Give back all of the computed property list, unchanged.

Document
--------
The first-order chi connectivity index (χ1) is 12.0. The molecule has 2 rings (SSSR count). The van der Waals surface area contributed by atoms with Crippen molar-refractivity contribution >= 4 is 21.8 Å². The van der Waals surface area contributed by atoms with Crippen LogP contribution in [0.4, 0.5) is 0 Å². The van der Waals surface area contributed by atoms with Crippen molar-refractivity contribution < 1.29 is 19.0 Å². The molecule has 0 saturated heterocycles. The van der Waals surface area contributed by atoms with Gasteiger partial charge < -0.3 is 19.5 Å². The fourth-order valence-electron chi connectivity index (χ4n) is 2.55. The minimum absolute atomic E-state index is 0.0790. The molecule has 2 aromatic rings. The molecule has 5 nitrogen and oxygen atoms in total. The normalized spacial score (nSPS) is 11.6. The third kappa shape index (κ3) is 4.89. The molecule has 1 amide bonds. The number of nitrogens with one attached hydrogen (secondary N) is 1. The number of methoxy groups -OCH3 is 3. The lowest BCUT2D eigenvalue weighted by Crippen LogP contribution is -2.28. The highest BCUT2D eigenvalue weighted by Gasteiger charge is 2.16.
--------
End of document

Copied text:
The first-order chi connectivity index (χ1) is 12.0. The molecule has 2 rings (SSSR count). The van der Waals surface area contributed by atoms with Crippen molar-refractivity contribution >= 4 is 21.8 Å². The van der Waals surface area contributed by atoms with Crippen LogP contribution in [0.4, 0.5) is 0 Å². The van der Waals surface area contributed by atoms with Crippen molar-refractivity contribution < 1.29 is 19.0 Å². The molecule has 0 saturated heterocycles. The van der Waals surface area contributed by atoms with Gasteiger partial charge < -0.3 is 19.5 Å². The fourth-order valence-electron chi connectivity index (χ4n) is 2.55. The minimum absolute atomic E-state index is 0.0790. The molecule has 2 aromatic rings. The molecule has 5 nitrogen and oxygen atoms in total. The normalized spacial score (nSPS) is 11.6. The third kappa shape index (κ3) is 4.89. The molecule has 1 amide bonds. The number of nitrogens with one attached hydrogen (secondary N) is 1. The number of methoxy groups -OCH3 is 3. The lowest BCUT2D eigenvalue weighted by Crippen LogP contribution is -2.28. The highest BCUT2D eigenvalue weighted by Gasteiger charge is 2.16.